The stable isotope ketoisocaproic acid breath test as a measure of hepatic decarboxylation capacity: a quantitative analysis in normal subjects after oral and intravenous administration
Article first published online: 23 JUN 2009
© 2009 John Wiley & Sons A/S
Volume 29, Issue 9, pages 1356–1364, October 2009
How to Cite
Berthold, H. K., Giesen, T. A. H. and Gouni-Berthold, I. (2009), The stable isotope ketoisocaproic acid breath test as a measure of hepatic decarboxylation capacity: a quantitative analysis in normal subjects after oral and intravenous administration. Liver International, 29: 1356–1364. doi: 10.1111/j.1478-3231.2009.02072.x
- Issue published online: 3 SEP 2009
- Article first published online: 23 JUN 2009
- Received 1 January 2009Accepted 23 May 2009
- breath test;
- ketoisocaproic acid;
- leucine metabolism;
- liver function;
- mitochondrial function;
- stable isotope
Background and aims: There is no generally accepted kinetic evaluation method for the stable isotope [13C]ketoisocaproic acid (KIC) breath test. Differences found in the results between women and men are contradictory.
Methods: Oral and intravenous breath tests using 1 mg/kg stable isotope-labelled KIC were performed in healthy male and female volunteers. A power exponential function was fitted to the mass spectrometric data of breath 13CO2 enrichment, allowing mathematical analysis of time-to-peak-excretion, half-excretion time, percent label recovery and parameters describing the shape of the curve. Body composition was determined using bioelectrical impedance analysis.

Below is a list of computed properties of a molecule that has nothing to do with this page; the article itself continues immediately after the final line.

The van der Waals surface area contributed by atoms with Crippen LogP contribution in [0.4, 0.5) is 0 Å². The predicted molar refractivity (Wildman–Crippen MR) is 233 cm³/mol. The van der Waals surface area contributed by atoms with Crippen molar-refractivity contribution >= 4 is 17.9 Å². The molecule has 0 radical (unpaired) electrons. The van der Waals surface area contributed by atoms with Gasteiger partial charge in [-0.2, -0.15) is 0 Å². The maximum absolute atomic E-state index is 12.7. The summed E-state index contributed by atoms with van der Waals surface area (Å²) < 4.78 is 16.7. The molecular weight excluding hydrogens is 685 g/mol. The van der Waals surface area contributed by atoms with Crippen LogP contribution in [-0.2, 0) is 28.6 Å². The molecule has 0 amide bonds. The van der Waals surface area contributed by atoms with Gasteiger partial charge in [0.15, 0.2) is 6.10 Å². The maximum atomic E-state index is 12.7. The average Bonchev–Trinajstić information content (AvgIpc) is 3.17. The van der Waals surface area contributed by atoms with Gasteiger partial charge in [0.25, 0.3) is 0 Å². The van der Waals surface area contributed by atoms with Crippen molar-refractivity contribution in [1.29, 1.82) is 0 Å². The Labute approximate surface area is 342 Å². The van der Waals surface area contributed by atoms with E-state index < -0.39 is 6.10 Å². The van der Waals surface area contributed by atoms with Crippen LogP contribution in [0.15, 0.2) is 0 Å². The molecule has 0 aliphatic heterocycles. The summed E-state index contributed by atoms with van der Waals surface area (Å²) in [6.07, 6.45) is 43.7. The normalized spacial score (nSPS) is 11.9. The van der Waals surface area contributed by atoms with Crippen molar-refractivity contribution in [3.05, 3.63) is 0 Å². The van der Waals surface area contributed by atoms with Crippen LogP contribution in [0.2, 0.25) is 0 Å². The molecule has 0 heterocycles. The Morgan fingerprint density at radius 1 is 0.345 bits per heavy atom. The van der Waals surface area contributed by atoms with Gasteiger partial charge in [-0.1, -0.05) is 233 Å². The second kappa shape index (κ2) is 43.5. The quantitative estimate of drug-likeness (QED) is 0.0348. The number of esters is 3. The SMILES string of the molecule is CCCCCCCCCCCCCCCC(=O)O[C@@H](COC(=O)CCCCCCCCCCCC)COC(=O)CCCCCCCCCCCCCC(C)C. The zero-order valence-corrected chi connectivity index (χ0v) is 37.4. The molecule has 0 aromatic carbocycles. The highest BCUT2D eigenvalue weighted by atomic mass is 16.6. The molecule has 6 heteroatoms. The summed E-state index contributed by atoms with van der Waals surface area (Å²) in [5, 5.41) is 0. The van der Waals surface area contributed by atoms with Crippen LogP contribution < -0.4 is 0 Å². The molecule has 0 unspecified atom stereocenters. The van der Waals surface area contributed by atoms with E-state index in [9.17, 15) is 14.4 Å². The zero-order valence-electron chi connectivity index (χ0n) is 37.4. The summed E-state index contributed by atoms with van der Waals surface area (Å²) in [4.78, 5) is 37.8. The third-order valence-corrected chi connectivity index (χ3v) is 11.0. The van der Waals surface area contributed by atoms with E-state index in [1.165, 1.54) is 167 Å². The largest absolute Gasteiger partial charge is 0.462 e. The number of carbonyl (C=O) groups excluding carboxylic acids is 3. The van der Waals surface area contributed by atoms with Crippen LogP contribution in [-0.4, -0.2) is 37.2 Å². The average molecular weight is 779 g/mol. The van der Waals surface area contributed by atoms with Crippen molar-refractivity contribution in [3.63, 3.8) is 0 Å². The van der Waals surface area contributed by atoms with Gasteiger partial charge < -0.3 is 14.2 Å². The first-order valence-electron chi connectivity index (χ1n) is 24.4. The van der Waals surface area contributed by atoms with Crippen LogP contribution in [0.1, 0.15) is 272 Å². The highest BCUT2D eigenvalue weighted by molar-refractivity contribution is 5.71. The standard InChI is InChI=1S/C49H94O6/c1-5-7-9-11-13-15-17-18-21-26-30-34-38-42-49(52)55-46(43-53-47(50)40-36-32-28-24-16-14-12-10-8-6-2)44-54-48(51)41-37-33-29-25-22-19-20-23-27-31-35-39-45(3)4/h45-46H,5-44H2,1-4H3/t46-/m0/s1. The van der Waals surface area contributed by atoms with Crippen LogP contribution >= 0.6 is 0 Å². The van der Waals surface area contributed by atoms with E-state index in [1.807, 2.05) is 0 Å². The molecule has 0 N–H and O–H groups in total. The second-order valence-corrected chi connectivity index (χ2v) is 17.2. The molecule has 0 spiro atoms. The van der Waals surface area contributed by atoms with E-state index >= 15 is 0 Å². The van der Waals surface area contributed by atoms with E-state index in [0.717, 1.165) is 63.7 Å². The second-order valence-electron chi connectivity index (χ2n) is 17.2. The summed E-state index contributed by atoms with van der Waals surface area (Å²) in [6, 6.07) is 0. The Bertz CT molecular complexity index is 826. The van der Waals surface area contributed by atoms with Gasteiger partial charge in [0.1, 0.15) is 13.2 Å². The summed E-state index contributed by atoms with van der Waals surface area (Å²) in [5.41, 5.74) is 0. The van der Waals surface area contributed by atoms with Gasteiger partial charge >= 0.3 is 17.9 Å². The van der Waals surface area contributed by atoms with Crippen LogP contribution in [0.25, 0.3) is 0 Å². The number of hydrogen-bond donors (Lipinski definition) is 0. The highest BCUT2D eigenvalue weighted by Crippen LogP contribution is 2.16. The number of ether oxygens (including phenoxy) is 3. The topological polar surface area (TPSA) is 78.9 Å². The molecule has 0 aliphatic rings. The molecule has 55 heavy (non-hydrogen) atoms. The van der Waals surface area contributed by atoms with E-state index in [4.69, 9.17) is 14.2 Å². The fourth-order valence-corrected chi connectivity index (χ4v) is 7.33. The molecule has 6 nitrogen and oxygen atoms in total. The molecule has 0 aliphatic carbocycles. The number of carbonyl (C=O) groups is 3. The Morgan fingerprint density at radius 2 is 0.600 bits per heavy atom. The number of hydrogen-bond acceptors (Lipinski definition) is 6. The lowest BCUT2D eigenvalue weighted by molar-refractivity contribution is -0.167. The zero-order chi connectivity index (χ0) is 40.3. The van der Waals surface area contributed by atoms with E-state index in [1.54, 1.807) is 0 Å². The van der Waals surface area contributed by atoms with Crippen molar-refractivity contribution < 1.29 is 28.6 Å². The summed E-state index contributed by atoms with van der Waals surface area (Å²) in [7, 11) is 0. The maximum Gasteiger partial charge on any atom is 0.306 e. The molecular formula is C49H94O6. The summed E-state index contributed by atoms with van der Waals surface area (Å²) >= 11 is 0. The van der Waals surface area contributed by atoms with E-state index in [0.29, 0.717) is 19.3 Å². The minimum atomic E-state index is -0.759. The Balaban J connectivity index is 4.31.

Results: After oral administration, total label recovery after 3 h was about 22% and was not different between men (n=7) and women (n=8). The time to maximal label excretion was 0.67 ± 0.12 h in men and 0.9 ± 0.32 h in women (P=0.028) and the excretion curve showed an initially slower rise in women compared with men. Adjusting for lean body mass or body water abrogated the sex differences. Total label recovery after intravenous administration was about 9%, suggesting that the substrate was rapidly catabolized in the muscle compartment after intravenous administration.
Conclusions: The modified power exponential function described allows standardized estimates of the KIC breath test results. When corrected for body composition, there are no differences in breath test results between men and women. The comparison between oral and intravenous results provides robust evidence that the KIC breath test measures predominantly hepatic and not muscle decarboxylation and is thus a highly specific liver function test.